Pain Relief Beyond Belief





From Blakey to Brown, Como to Costa, Eckstine to Eldridge, Galbraith to Garner, Harris to Hines, Horne to Hyman, Jamal to Jefferson, Kelly to Klook; Mancini to Marmarosa, May to Mitchell, Negri to Nestico, Parlan to Ponder, Reed to Ruther, Strayhorn to Sullivan, Turk to Turrentine, Wade to Williams… the forthcoming publication Treasury of Pittsburgh Jazz Connections by Dr. Nelson Harrison and Dr. Ralph Proctor, Jr. will document the legacy of one of the world’s greatest jazz capitals.


Do you want to know who Dizzy Gillespie  idolized? Did you ever wonder who inspired Kenny Clarke and Art Blakey? Who was the pianist that mentored Monk, Bud Powell, Tad Dameron, Elmo Hope, Sarah Vaughan and Mel Torme? Who was Art Tatum’s idol and Nat Cole’s mentor? What musical quartet pioneered the concept adopted later by the Modern Jazz Quartet? Were you ever curious to know who taught saxophone to Stanley Turrentine or who taught piano to Ahmad Jamal? What community music school trained Robert McFerrin, Sr. for his history-making debut with the Metropolitan Opera? What virtually unknown pianist was a significant influence on young John Coltrane, Shirley Scott, McCoy Tyner, Bobby Timmons and Ray Bryant when he moved to Philadelphia from Pittsburgh in the 1940s?  Would you be surprised to know that Erroll Garner attended classes at the Julliard School of Music in New York and was at the top of his class in writing and arranging proficiency?


Some answers  can be gleaned from the postings on the Pittsburgh Jazz Network.


For almost 100 years the Pittsburgh region has been a metacenter of jazz originality that is second to no other in the history of jazz.  One of the best kept secrets in jazz folklore, the Pittsburgh Jazz Legacy has heretofore remained mythical.  We have dubbed it “the greatest story never told” since it has not been represented in writing before now in such a way as to be accessible to anyone seeking to know more about it.  When it was happening, little did we know how priceless the memories would become when the times were gone.


Today jazz is still king in Pittsburgh, with events, performances and activities happening all the time. The Pittsburgh Jazz Network is dedicated to celebrating and showcasing the places, artists and fans that carry on the legacy of Pittsburgh's jazz heritage.






Duke Ellington is first African-American and the first musician to solo on U.S. circulating coin



       In Her Own Words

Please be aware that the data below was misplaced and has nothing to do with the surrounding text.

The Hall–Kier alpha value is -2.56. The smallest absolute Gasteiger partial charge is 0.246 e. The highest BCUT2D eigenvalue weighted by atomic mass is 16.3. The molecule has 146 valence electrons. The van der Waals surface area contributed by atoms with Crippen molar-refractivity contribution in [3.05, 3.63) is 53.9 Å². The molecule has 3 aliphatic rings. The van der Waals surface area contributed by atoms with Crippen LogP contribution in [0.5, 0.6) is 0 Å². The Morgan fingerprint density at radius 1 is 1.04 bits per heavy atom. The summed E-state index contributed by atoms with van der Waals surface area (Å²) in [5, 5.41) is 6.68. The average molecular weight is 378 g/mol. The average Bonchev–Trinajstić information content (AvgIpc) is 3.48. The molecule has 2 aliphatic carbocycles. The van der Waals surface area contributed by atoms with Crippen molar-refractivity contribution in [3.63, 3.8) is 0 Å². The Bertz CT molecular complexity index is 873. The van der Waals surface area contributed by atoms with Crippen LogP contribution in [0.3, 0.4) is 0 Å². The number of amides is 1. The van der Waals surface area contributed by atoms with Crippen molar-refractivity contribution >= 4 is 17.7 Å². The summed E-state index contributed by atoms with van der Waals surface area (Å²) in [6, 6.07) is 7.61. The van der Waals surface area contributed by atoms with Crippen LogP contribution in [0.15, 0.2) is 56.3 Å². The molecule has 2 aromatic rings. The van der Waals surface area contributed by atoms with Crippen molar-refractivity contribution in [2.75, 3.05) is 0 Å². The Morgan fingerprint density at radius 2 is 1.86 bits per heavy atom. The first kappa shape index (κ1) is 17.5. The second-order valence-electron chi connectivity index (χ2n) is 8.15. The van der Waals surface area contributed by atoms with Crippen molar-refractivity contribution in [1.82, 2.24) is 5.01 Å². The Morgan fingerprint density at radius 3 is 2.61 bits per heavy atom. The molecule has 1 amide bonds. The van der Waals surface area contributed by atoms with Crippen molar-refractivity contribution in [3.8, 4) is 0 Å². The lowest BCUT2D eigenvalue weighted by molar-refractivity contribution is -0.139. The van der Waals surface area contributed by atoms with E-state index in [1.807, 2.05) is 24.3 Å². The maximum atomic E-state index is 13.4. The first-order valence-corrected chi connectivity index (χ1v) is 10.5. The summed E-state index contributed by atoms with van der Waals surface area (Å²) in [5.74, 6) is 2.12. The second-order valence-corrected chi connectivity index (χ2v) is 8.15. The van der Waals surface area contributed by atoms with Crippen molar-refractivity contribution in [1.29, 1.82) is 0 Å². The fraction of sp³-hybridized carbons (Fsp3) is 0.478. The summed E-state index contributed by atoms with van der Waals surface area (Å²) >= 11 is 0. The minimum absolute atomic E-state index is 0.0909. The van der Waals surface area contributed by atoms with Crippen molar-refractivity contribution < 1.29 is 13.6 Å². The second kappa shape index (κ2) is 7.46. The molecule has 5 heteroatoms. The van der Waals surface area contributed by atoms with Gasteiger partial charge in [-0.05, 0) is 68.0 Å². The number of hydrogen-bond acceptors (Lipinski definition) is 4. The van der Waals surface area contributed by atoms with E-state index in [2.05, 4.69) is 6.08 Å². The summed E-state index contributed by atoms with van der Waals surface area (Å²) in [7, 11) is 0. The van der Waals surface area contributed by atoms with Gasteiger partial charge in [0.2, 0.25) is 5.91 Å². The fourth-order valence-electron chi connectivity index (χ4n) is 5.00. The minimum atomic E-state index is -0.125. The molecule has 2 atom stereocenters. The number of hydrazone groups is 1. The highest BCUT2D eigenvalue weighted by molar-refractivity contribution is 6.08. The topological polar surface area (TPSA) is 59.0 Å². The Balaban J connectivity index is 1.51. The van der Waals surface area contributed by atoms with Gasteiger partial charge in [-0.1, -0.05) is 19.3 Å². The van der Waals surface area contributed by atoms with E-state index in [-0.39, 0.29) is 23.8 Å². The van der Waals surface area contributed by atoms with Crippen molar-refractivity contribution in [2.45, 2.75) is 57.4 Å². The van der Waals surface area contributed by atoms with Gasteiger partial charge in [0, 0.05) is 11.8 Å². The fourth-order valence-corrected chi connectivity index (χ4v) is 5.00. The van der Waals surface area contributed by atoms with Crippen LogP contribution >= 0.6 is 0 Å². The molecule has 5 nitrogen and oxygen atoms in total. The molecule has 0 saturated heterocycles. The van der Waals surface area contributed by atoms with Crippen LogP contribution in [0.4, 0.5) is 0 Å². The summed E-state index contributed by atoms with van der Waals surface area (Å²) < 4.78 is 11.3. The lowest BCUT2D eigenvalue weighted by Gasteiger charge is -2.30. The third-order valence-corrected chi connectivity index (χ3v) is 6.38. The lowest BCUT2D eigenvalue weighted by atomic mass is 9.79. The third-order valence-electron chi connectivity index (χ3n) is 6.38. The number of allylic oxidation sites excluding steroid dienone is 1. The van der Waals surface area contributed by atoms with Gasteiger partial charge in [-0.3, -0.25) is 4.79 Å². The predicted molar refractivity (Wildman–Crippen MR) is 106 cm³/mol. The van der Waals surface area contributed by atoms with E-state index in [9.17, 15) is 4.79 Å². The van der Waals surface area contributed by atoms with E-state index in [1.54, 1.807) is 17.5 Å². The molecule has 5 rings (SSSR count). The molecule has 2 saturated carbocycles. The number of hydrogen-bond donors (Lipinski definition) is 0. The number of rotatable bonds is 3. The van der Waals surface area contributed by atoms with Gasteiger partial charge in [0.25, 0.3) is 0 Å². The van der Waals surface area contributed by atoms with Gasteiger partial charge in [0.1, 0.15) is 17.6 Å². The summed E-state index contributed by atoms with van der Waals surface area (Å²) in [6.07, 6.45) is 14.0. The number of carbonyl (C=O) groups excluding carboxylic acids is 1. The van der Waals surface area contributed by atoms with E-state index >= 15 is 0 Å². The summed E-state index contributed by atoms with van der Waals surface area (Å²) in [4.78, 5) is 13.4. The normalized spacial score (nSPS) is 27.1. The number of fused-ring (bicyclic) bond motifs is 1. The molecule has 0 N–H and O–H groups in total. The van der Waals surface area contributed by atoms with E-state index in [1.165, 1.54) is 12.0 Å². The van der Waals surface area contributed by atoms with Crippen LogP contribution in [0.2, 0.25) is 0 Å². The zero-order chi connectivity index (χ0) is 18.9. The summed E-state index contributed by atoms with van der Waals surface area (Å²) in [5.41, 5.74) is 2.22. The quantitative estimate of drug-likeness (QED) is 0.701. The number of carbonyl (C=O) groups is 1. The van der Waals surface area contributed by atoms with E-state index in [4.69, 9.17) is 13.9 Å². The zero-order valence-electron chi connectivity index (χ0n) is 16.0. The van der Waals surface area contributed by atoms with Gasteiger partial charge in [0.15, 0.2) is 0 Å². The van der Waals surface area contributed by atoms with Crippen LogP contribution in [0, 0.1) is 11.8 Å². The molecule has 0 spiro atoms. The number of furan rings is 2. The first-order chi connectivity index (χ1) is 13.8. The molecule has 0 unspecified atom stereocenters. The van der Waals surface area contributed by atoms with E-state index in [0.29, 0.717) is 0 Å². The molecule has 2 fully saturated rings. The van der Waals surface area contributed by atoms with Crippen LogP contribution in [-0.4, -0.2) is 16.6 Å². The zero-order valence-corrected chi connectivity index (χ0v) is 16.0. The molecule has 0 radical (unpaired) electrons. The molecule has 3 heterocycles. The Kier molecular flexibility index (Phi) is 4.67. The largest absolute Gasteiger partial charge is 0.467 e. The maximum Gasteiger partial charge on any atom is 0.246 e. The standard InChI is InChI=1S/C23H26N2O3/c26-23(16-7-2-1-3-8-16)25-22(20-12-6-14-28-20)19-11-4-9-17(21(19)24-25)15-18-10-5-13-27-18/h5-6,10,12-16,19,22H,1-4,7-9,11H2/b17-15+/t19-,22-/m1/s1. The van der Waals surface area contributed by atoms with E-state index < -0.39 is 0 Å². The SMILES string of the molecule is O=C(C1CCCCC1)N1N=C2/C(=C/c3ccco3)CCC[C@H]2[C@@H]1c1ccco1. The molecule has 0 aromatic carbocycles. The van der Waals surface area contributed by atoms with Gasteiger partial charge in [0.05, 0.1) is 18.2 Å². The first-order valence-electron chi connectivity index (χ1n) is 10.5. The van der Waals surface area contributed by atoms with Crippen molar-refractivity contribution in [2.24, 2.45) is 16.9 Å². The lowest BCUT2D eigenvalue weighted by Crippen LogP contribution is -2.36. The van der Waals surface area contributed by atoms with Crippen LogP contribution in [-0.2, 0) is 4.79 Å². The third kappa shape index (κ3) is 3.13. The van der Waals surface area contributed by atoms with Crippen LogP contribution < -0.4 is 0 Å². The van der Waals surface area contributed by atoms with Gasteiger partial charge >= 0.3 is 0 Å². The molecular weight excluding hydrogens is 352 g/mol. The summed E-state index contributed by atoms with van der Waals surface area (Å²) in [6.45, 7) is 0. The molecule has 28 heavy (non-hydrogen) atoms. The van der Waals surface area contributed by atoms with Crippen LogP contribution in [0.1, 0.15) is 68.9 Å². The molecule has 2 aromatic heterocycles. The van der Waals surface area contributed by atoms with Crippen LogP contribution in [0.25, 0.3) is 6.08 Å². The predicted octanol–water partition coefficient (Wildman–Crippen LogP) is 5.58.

Pittsburgh Jazz Society Accepting Applications for

2009-2010 PJS / BNY Mellon Jazz Scholarship

Applications are being accepted through Monday, June 1 for the 2009 Pittsburgh Jazz Society/BNY Mellon Jazz Scholarship. The recipient of the one-year, $5,000 award will be selected by a panel of nationally recognized jazz musicians and educators on the basis of musical interest and ability as demonstrated by an application and audition tape that includes samplings of various musical styles. Any new or continuing undergraduate student from western Pennsylvania who is enrolled full-time at any four-year college or university in the United States during the fall 2009 semester is eligible to apply. The scholarship will be evenly divided between the fall 2009 and spring 2010 terms.

Scholarship applications must be submitted to the Pittsburgh Jazz Society. For more information or to obtain an application, visit the Pittsburgh Jazz Society’s Web site at

“We established the Pittsburgh Jazz Society / BNY Mellon Jazz scholarship with the clear intent of helping gifted students offset increasing tuition costs,” said Jim McDonald, director of philanthropy and employee programs for BNY Mellon.

BNY Mellon Jazz supports non-profit organizations engaged in live jazz performances and jazz education, and recognizes individuals and organizations that have made significant contributions to Pittsburgh’s rich jazz tradition.

Please visit to download the Pittsburgh Jazz Society / BNY Mellon Jazz Scholarship application.


University of Pittsburgh

Accepting Applications for PITT/BNY Mellon Jazz Scholarship

BNY Mellon and the University of Pittsburgh today announced that applications are being accepted for the 2009 PITT/BNY Mellon Jazz Scholarship.

Now in its 23rd year, the annual, $5,000 PITT/BNY Mellon Jazz Scholarship is judged by a panel of nationally recognized jazz musicians on the basis of musical ability as demonstrated by an audition tape or CD that includes samplings of various musical styles. Any full-time undergraduate student who will be enrolled at the University of Pittsburgh during the fall 2009 semester is eligible to apply for the scholarship.

Brandon Hang, the current PITT/BNY Mellon Jazz scholar, is a graduate of Central Dauphin High School in Lower Paxton, Pennsylvania and was named 2008 outstanding jazz musician by his school. He has performed in the Harrisburg Youth Symphony and in bands sponsored by the Pennsylvania Music Educators Association. He plays and writes jazz arrangements for the trombone and also has mastered the piano. Hang is pursuing a degree in pharmacy and is a member of the University of Pittsburgh Jazz Ensemble.

“We have long admired the PITT Jazz program and we are delighted that it will now be accessible to one more deserving student as a result of this scholarship,” said Jim McDonald, BNY Mellon’s director of philanthropy and employee programs.

"PITT students become a part of the city’s larger jazz community. I applaud BNY Mellon for its support of jazz and jazz education,” said PITT Jazz Studies director, Nathan Davis.

Applications for the 2009 PITT/BNY Mellon Jazz Scholarship must be submitted by Monday, May 11, 2009. For more information or to obtain an application, call the University of Pittsburgh Music Department at (412) 624-4187, visit or write to: 2009 PITT/BNY Mellon Jazz Scholarship, 130 Music Building, University of Pittsburgh, Pittsburgh, PA 15260.

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